Sino-Taiwanese relations have been chilly ever since Tsai Ing-wen became president of the Republic of China (RoC) in May 2016, which resurfaced the million-dollar question of “How best to defend Taiwan during a cross-Strait crisis or conflict?”
Most analysts would agree on Taiwan’s need to adopt an asymmetric strategy to counter the overwhelming might of the People’s Liberation Army (PLA). Aircraft, submarines, and missile boats are the most-touted capabilities that would reduce the odds of challenging the PLA Navy in war. In this regard, the RoC Air Force (RoCAF) is armed with the Boeing’s Harpoon anti-ship cruise missile (ASCM), while the navy has Hsiung Feng (HF) II/III ASCM-armed Fast Attack Craft (FAC). Taipei has also initiated the so-called “Indigenous Defence Submarine” programme to bolster its sub-surface warfare prowess.
What is much less discussed when analysing Taiwan’s military strategy against China is the mobile coastal defence cruise missile (CDCM) system. Information on its ground-based ASCM platforms is scant. The 2018 edition of the authoritative Military Balance published by the International Institute of Strategic Studies (IISS) makes no mention of this capability. To be sure, a road-mobile HF-3 launcher was unveiled during a defence trade show in Taipei in 2013, but little has been made known about Taiwanese land-based anti-ship capabilities since. This gap in the literature does little justice to the CDCM platform, as it is of immense utility in Taiwan’s defence planning.
The platform’s mobility means that it could significantly complicate China’s operational calculus, as these weapons compress the available sea space where the PLA Navy can operate. The noted strategic affairs commentator Robert Kaplan once said: “Never provide your adversary with only a few problems to solve… because if you do, he’ll solve them.” It is worth noting that Taiwan’s latest quadrennial defence review stresses the importance of “multi-domain deterrence”. A terrestrial ship-attack capability would go some way towards achieving this as the Chinese would face threats emanating from all three operating domains.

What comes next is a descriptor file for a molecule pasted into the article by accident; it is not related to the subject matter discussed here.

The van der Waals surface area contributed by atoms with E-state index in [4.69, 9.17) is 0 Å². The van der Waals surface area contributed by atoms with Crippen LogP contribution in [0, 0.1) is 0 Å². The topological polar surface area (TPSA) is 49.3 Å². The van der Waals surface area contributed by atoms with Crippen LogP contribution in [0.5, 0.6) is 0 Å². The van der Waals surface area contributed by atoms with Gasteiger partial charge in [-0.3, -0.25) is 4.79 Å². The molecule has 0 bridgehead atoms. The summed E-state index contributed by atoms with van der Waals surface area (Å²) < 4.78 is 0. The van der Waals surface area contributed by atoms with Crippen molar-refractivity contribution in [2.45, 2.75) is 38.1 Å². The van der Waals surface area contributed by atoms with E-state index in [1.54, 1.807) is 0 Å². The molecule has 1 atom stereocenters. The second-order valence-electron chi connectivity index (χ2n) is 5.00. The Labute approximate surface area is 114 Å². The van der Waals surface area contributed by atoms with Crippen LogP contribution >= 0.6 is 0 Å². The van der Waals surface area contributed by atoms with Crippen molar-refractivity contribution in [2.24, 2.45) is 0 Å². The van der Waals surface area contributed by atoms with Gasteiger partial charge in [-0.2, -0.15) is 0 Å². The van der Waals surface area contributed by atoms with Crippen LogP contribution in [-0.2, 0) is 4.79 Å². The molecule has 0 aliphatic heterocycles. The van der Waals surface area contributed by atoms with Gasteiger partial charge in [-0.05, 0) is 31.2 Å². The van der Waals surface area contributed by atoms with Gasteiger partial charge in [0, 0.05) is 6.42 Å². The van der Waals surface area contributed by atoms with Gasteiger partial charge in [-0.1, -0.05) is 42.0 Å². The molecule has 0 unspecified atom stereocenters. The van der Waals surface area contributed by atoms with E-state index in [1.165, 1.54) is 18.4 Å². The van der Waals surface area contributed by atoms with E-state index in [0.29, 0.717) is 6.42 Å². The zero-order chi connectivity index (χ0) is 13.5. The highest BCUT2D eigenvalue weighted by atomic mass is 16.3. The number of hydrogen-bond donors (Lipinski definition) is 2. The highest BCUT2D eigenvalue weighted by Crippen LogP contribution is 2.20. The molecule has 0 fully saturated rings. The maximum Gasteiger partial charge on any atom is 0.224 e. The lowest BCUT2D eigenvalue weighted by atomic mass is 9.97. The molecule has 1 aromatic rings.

Should the Taiwanese deploy CDCM platforms in large numbers, the Chinese would be challenged to find them without significant intelligence and surveillance assets. Adopting ‘shoot-and-scoot’ tactics, a road-mobile CDCM launcher could fire its weapons and move away quickly to prevent retribution. It is worth noting that during the 2006 Lebanon War, the Israeli Defence Force (IDF) found it extremely difficult to locate the mobile missile launchers of Hezbollah. In the same vein, the 1991 ‘Great Scud Hunt’ in Iraq and 1999 Kosovo war show that finding and targeting such platforms is not easy. The CDCM launchers could also be camouflaged or hidden in plain sight in innocuous shipping containers. Indeed, the Taiwanese would do well to learn about the Russian Club-K container missile system and adapt their ASCMs to be deployable in a similar configuration. Such capabilities being placed in many locations across the length of Taiwan could significantly dilute the combat effectiveness of the PLA’s air and missile power.
To be sure, a FAC, with its speed and agility, is also a highly mobile asset, but it needs to be out at sea before war begins to preclude being targeted by the widely expected surprise Chinese missile barrage that would hit the few major Taiwanese naval bases in existence. Ditto the RoCAF and its air bases. Moreover, even if the airplanes or naval craft were to be at a distance from their home bases at the start of hostilities, they would have to return to replenish. By then, their home bases might already have been incapacitated. In addition, ships, even small stealthy ones like the RoC Navy’s Tuo Chiang-class corvette, have a much larger visual, electronic, and radar signature compared to the ASCM-toting land vehicles.
Taiwan’s current accent is on the indigenous submarine programme, but the jury is still out on whether the island has the requisite capacity and resources for this endeavour. The submarine is widely considered the gold standard of maritime asymmetric warfare platforms, but perhaps it is time for Taiwan’s defence authorities to reconsider this notion. Going forward – if it has not already done so – Taipei would do well to place greater emphasis on mobile coastal defence cruise missile platforms as part of the anti-access/area-denial (A2D2) strategy against Beijing. In war, these weapons could exude effects out of proportion to their size and cost. During peacetime, they can contribute to deterrence and, concomitantly, strategic stability in the Taiwan Strait.
Note: Ben Ho is an associate research fellow with the military studies programme at Singapore’s S. Rajaratnam School of International Studies. E-mail: firstname.lastname@example.org